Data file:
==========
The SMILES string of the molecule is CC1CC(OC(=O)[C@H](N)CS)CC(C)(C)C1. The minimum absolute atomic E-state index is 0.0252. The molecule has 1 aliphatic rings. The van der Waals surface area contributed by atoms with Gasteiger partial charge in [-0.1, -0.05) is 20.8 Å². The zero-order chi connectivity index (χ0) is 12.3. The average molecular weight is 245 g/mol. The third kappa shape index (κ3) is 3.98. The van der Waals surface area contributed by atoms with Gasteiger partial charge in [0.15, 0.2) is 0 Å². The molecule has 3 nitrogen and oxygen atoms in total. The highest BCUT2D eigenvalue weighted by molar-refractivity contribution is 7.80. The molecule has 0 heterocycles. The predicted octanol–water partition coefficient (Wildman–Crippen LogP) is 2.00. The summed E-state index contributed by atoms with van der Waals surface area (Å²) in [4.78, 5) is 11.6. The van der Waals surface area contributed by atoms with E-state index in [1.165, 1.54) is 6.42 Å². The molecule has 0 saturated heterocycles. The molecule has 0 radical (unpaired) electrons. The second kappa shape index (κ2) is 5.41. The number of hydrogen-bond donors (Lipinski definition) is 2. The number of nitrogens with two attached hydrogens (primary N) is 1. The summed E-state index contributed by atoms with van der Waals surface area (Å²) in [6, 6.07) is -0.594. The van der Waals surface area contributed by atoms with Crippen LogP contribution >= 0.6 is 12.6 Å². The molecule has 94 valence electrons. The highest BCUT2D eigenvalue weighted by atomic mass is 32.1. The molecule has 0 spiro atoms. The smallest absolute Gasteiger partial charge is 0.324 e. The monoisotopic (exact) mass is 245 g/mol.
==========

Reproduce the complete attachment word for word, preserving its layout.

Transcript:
The SMILES string of the molecule is CC1CC(OC(=O)[C@H](N)CS)CC(C)(C)C1. The minimum absolute atomic E-state index is 0.0252. The molecule has 1 aliphatic rings. The van der Waals surface area contributed by atoms with Gasteiger partial charge in [-0.1, -0.05) is 20.8 Å². The zero-order chi connectivity index (χ0) is 12.3. The average molecular weight is 245 g/mol. The third kappa shape index (κ3) is 3.98. The van der Waals surface area contributed by atoms with Gasteiger partial charge in [0.15, 0.2) is 0 Å². The molecule has 3 nitrogen and oxygen atoms in total. The highest BCUT2D eigenvalue weighted by molar-refractivity contribution is 7.80. The molecule has 0 heterocycles. The predicted octanol–water partition coefficient (Wildman–Crippen LogP) is 2.00. The summed E-state index contributed by atoms with van der Waals surface area (Å²) in [4.78, 5) is 11.6. The van der Waals surface area contributed by atoms with E-state index in [1.165, 1.54) is 6.42 Å². The molecule has 0 saturated heterocycles. The molecule has 0 radical (unpaired) electrons. The second kappa shape index (κ2) is 5.41. The number of hydrogen-bond donors (Lipinski definition) is 2. The number of nitrogens with two attached hydrogens (primary N) is 1. The summed E-state index contributed by atoms with van der Waals surface area (Å²) in [6, 6.07) is -0.594. The van der Waals surface area contributed by atoms with Crippen LogP contribution >= 0.6 is 12.6 Å². The molecule has 94 valence electrons. The highest BCUT2D eigenvalue weighted by atomic mass is 32.1. The molecule has 0 spiro atoms. The smallest absolute Gasteiger partial charge is 0.324 e. The monoisotopic (exact) mass is 245 g/mol.